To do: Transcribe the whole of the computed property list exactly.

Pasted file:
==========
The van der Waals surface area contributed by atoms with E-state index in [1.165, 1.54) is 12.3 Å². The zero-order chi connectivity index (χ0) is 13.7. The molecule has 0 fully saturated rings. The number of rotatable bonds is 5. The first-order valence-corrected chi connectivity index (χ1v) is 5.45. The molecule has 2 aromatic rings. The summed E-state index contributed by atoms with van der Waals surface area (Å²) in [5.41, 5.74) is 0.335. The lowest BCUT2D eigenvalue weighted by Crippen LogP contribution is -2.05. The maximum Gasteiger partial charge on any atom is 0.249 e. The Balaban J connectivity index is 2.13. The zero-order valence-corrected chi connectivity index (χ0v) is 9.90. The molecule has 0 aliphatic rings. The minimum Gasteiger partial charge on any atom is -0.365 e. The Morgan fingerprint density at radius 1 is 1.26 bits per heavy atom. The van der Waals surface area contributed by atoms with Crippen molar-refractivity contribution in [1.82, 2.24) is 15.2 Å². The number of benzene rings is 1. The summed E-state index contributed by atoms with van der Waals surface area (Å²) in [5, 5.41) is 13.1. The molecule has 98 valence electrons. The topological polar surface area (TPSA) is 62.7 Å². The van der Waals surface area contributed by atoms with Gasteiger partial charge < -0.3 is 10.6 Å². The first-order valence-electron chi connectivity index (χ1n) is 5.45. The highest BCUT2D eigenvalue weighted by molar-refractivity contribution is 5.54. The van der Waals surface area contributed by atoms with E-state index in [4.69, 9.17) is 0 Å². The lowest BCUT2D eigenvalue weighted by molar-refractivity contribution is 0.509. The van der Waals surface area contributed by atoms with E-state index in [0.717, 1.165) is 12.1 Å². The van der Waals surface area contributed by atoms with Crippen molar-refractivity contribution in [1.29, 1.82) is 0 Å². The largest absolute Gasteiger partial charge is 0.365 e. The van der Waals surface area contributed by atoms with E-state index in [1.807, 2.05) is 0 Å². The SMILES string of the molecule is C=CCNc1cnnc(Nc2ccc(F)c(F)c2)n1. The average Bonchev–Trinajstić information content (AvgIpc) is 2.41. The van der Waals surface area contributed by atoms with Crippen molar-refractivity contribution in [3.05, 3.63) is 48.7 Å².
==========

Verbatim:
The van der Waals surface area contributed by atoms with E-state index in [1.165, 1.54) is 12.3 Å². The zero-order chi connectivity index (χ0) is 13.7. The molecule has 0 fully saturated rings. The number of rotatable bonds is 5. The first-order valence-corrected chi connectivity index (χ1v) is 5.45. The molecule has 2 aromatic rings. The summed E-state index contributed by atoms with van der Waals surface area (Å²) in [5.41, 5.74) is 0.335. The lowest BCUT2D eigenvalue weighted by Crippen LogP contribution is -2.05. The maximum Gasteiger partial charge on any atom is 0.249 e. The Balaban J connectivity index is 2.13. The zero-order valence-corrected chi connectivity index (χ0v) is 9.90. The molecule has 0 aliphatic rings. The minimum Gasteiger partial charge on any atom is -0.365 e. The Morgan fingerprint density at radius 1 is 1.26 bits per heavy atom. The van der Waals surface area contributed by atoms with Crippen molar-refractivity contribution in [1.82, 2.24) is 15.2 Å². The number of benzene rings is 1. The summed E-state index contributed by atoms with van der Waals surface area (Å²) in [5, 5.41) is 13.1. The molecule has 98 valence electrons. The topological polar surface area (TPSA) is 62.7 Å². The van der Waals surface area contributed by atoms with Gasteiger partial charge < -0.3 is 10.6 Å². The first-order valence-electron chi connectivity index (χ1n) is 5.45. The highest BCUT2D eigenvalue weighted by molar-refractivity contribution is 5.54. The van der Waals surface area contributed by atoms with E-state index in [4.69, 9.17) is 0 Å². The lowest BCUT2D eigenvalue weighted by molar-refractivity contribution is 0.509. The van der Waals surface area contributed by atoms with E-state index in [0.717, 1.165) is 12.1 Å². The van der Waals surface area contributed by atoms with Crippen molar-refractivity contribution in [1.29, 1.82) is 0 Å². The largest absolute Gasteiger partial charge is 0.365 e. The van der Waals surface area contributed by atoms with E-state index in [1.807, 2.05) is 0 Å². The SMILES string of the molecule is C=CCNc1cnnc(Nc2ccc(F)c(F)c2)n1. The average Bonchev–Trinajstić information content (AvgIpc) is 2.41. The van der Waals surface area contributed by atoms with Crippen molar-refractivity contribution in [3.05, 3.63) is 48.7 Å².